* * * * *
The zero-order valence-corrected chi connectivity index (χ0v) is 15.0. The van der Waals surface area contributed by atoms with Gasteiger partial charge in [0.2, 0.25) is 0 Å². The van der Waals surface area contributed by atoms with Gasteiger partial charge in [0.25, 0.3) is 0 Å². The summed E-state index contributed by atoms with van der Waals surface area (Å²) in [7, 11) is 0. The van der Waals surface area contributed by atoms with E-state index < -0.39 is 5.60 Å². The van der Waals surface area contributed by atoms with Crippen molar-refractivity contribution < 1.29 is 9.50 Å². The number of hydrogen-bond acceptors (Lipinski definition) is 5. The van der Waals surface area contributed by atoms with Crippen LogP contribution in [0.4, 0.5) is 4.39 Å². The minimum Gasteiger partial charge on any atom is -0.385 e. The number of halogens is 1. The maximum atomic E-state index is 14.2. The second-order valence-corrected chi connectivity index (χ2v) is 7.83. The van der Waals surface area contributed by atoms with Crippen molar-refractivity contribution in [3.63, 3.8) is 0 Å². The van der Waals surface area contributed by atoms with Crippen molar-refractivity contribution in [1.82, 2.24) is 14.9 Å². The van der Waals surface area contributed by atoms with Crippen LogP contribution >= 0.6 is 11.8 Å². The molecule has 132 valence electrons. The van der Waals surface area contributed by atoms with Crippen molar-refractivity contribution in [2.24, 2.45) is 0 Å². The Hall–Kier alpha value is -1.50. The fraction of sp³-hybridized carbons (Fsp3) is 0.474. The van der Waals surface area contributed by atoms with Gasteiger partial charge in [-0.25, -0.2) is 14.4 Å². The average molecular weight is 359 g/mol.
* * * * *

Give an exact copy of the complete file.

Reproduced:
The zero-order valence-corrected chi connectivity index (χ0v) is 15.0. The van der Waals surface area contributed by atoms with Gasteiger partial charge in [0.2, 0.25) is 0 Å². The van der Waals surface area contributed by atoms with Gasteiger partial charge in [0.25, 0.3) is 0 Å². The summed E-state index contributed by atoms with van der Waals surface area (Å²) in [7, 11) is 0. The van der Waals surface area contributed by atoms with E-state index < -0.39 is 5.60 Å². The van der Waals surface area contributed by atoms with Crippen molar-refractivity contribution < 1.29 is 9.50 Å². The number of hydrogen-bond acceptors (Lipinski definition) is 5. The van der Waals surface area contributed by atoms with Crippen LogP contribution in [0.4, 0.5) is 4.39 Å². The minimum Gasteiger partial charge on any atom is -0.385 e. The number of halogens is 1. The maximum atomic E-state index is 14.2. The second-order valence-corrected chi connectivity index (χ2v) is 7.83. The van der Waals surface area contributed by atoms with Crippen molar-refractivity contribution in [3.63, 3.8) is 0 Å². The van der Waals surface area contributed by atoms with Crippen molar-refractivity contribution in [1.82, 2.24) is 14.9 Å². The van der Waals surface area contributed by atoms with Crippen LogP contribution >= 0.6 is 11.8 Å². The molecule has 132 valence electrons. The van der Waals surface area contributed by atoms with Crippen molar-refractivity contribution in [2.24, 2.45) is 0 Å². The Hall–Kier alpha value is -1.50. The fraction of sp³-hybridized carbons (Fsp3) is 0.474. The van der Waals surface area contributed by atoms with Gasteiger partial charge in [-0.25, -0.2) is 14.4 Å². The average molecular weight is 359 g/mol.